Here are two spectrum peaks from 8270 Hz and 5170 Hz. I integrated the
complete transmission time into one bin. I also produced a wav file from
the recorded data (already resampled, mixed, filtered, blanked) and
postprocess this into SpecLab now, so we get a usual spectrogram
demonstrating that there was no trace before and after the transmission
on that frequency. The file starts 2 hours earlier and ends 2 hours later...
Am 28.07.2018 15:54, schrieb Roman:
Pse inform us with screens as possible!
And another update: The 5170 Hz carrier was running from 10:13...11:19
UTC. The current was constant at about 555 mA.
Now my last transmission for today is on 2970.005 Hz, running 590 mA,
on air since 11:22 UTC, running for at least 1 hour...
Am 28.07.2018 12:50, schrieb DK7FC:
Update: Since 10:13 UTC i'm TXing on 5170 Hz. The antenna current is
556 mA and the phase looks a bit less inductive but still inductive.
Despite beeing in the center of the Pfälzer Wald, i have mobile
internet access and so i reached my Linux PC recording the VLF stream
(both loop antennas). Using vlfrx-tools i managed to produce a spectrum
peak of 17 dB SNR after just 30 minutes!!!! (More later) So it is
possible with this ground loop TX antenna to transmit on 5170 Hz and
beeing detected in about 55 km distance! :-) These are two new
records for the TX earth antenna league :-)
I'm going to continue transmitting on 5170.000 Hz until 11:13 UTC, then
i'll do QSY to 2970.005 Hz which simply means i change the frequency in
SpecLabs signal generator driving my PA! :-)
Am 28.07.2018 11:43, schrieb DK7FC:
I'm sitting in my car while writing this email. I'm in JN39WI96GX and i
transmit on 8270.000 Hz with a GPS locked signal generator into an
about 450 m long earth antenna using two guide rails as the earth
electrodes on both ends. On each end there are 16 (18) massive T-T
poles holding the guide rail, providing a super good earth coupling. I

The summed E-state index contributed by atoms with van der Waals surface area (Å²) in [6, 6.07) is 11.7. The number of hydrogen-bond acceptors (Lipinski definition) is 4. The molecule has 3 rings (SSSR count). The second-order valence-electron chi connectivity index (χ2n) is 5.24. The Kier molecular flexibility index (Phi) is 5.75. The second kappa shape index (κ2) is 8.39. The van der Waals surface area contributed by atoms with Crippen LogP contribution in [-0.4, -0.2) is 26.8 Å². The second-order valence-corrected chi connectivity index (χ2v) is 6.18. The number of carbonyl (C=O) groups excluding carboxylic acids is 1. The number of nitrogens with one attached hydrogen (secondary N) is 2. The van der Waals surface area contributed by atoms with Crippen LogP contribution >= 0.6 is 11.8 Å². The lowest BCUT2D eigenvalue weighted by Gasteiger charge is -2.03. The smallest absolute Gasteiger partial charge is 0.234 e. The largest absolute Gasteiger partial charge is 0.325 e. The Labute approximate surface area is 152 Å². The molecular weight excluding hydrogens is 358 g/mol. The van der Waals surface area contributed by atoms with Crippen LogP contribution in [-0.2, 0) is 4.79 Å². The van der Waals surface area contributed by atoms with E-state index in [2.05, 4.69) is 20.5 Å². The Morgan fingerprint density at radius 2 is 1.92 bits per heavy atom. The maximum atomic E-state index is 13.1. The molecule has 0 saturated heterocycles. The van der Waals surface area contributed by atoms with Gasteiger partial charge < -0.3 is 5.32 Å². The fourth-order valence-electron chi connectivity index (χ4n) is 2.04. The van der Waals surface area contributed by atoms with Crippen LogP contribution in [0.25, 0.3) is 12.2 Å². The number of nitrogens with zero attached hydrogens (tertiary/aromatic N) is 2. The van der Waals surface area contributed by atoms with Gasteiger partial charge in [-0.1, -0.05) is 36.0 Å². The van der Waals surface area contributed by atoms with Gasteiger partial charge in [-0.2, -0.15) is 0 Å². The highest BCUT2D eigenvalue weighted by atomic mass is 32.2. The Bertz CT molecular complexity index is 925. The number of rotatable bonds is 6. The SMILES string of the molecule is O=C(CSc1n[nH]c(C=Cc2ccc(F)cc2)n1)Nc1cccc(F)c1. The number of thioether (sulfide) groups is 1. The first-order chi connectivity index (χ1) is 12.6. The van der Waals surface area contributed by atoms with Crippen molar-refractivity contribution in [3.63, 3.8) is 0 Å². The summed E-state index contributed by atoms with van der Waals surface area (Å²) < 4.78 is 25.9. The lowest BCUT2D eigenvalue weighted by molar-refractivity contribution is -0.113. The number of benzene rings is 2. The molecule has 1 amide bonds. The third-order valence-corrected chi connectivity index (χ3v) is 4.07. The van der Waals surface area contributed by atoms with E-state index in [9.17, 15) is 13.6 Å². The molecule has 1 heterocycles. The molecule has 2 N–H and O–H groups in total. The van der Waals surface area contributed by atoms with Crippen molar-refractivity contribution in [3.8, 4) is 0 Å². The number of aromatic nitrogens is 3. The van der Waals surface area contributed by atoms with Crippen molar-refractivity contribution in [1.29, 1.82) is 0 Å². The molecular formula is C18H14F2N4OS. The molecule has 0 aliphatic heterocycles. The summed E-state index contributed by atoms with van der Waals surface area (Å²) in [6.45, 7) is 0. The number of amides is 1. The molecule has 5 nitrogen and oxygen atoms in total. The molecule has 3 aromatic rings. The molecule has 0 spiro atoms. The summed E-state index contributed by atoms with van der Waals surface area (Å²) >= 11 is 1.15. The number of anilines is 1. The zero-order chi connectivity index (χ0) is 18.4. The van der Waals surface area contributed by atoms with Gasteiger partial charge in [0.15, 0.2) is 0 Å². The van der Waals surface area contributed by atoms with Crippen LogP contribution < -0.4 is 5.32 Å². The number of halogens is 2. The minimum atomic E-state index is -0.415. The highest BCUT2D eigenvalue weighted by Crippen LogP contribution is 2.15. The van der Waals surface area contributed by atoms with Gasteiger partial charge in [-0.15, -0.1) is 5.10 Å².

measured that they are connected to each other.
The transmitter is on the air since 9:08 UTC running 550 mA with just
75 W DC inout power into my hand warm lossy linear mode VLF PA!
I'm amazed about the low losses! At DC i got 447 mA at 50.9 V. The wire
is 0.4 mm diameter so it has 63 Ohm. That means the ground loss is just
50 Ohm !!!! Amazing! And i have no efforts to build up a ground
connection here, i just need to connect the wire. Since the wire losses
are higher than the ground losses, i can get maybe 2 dB more signal
when buying some better wire. I already found a source that offers 0.75
mm^2 100 m loudspeaker cable (i.e. 200m wire)for just 13 EUR....
BTW i even have an ugly old scope here which is battery powered. I can
see that the phase of voltage and current is slightly inductive, maybe
30 deg or so. So i could series resonate the antenna with some C. This
is for the next experiment...
The signal becomes visible on my grabber now, in 424 uHz and also some
bright pixels in the 3.8 mHz window.
I'm going to stop the carrier at 10:08 UTC, after 1 hour. Then i'll
continue on 5.17 kHz!
BTW the antenna , if it works like a real loop, is beaming directly to
Paul Nicholson ;-)
Am 26.07.2018 17:19, schrieb DK7FC:
...i just searched in the old emails and also on G3XBM's blog and found
So that is the best distance on a transmit earth antenna (or ground
loop) so far, at VLF, by amateurs.
I had a much lower earth resistance in mind but actually i just got
0.53 A at 250 W RF power, so the losses were rather 890 Ohm!
Will it be possible to make 55 km distance at 8.27 kHz, maybe in a
lower bandwidth like 424 uHz, with power levels in the range of 50 W
Am 22.07.2018 20:28, schrieb DK7FC:
During the weekend i am in the Pfälzer Wald again which is such a nice
place to be! I already installed a fixed E field antenna for VLF/ULF
reception in JN39XI06 :-)
Now i have the idea to use a guide rail (attachment!) as an electrode
for a earth electrode antenna! There is a perfect road which is not
much frequented and where no way is crossing so i could temporary
install a long wire on the ground between two of these guide rails. I
would assume they provide a good grounding. They are located on a
relatively high hill/mountain with stony ground. The mountain is very
steep there and in some distance, 200m deeper, there is a brook..
With some luck the ground losses can be near 200 Ohm? Maybe rather 300
Ohm. I'm going to prepare things and plan to transmit for some time
next weekend. If the ground loop actually acts like a loop, the bearing
should be 135 deg, so it will be in a 45 deg angle towards my QTH where
my grabber is listening in 55 km distance. That's quite a good distance
for testing! I'd like to try LF and VLF, maybe ULF it all works well.
A BTW the wire length will be 860 m! However there are two guide rails
in a shorther distance, about 450 m. I will try the shorter length
first, to get an impression of the loss resistance and to see if
something is visible at all :-)
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Description: PNG image